Book Your Trip: Logistical Tips & Tricks
Shop for Travel EssentialsGet all of your essential travel gear right from our store. We hand pick the best travel products. Get everything from luggage to camping gear and other travel accessories for your trip.
Book your flightFind cheap flights using SkyScanner. This search engine is are our favorite, making sure you get the best deal for tickets all over the world. They are great at aggregating flights from multiple providers.
Book your accommodationsIf you're looking for a hostel, you should book it with Hostelworld. If you want to stay somewhere else, book with Trekeffect. Our hotel booking system is powered by the Priceline Partner Network and we donate 10% of the hotel booking value to UNICEF to help starving children around the world.
Don't forget travel insuranceProtects yourself against illness, injury, theft, and even cancellations with travel insurance. You're buying comprehensive protection in case anything goes wrong. We never recommend traveling without it. We’ve been using World Nomads, a great company, with great service and highly recommend them. - World Nomads (for everyone below 70) - Travelx Insurance (for those over 70)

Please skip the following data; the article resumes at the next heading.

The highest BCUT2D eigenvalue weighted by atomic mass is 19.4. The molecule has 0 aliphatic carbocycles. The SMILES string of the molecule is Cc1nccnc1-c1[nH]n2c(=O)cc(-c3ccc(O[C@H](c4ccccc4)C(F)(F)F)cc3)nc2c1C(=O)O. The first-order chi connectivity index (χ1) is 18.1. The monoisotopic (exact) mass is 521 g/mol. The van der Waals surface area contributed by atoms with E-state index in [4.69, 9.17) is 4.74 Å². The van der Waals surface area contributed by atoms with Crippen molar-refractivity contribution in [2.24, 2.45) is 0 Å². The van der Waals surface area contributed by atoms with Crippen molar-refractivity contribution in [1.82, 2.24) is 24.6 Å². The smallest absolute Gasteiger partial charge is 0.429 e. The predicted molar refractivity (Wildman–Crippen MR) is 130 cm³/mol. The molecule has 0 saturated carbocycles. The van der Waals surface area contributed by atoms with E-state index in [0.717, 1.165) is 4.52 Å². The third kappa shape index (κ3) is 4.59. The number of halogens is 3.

Looking for the best companies to save money with?Check out our resource page for the absolute best companies to use when you travel! We list our favorite companies that save people the most money when they travel and we think it will help you too! Disclosure: Some of the links above may be affiliate links, and at no additional cost to you, we earn a commission if you make a purchase. We only recommend products and companies we use and the income keeps the community supported.
Share Your Travel Experiences With Us
We want to hear from you! What are your thoughts on the article? What did you find most interesting and do you have any of your own experiences you can you share with us to make this article even better? Let us know in the comments!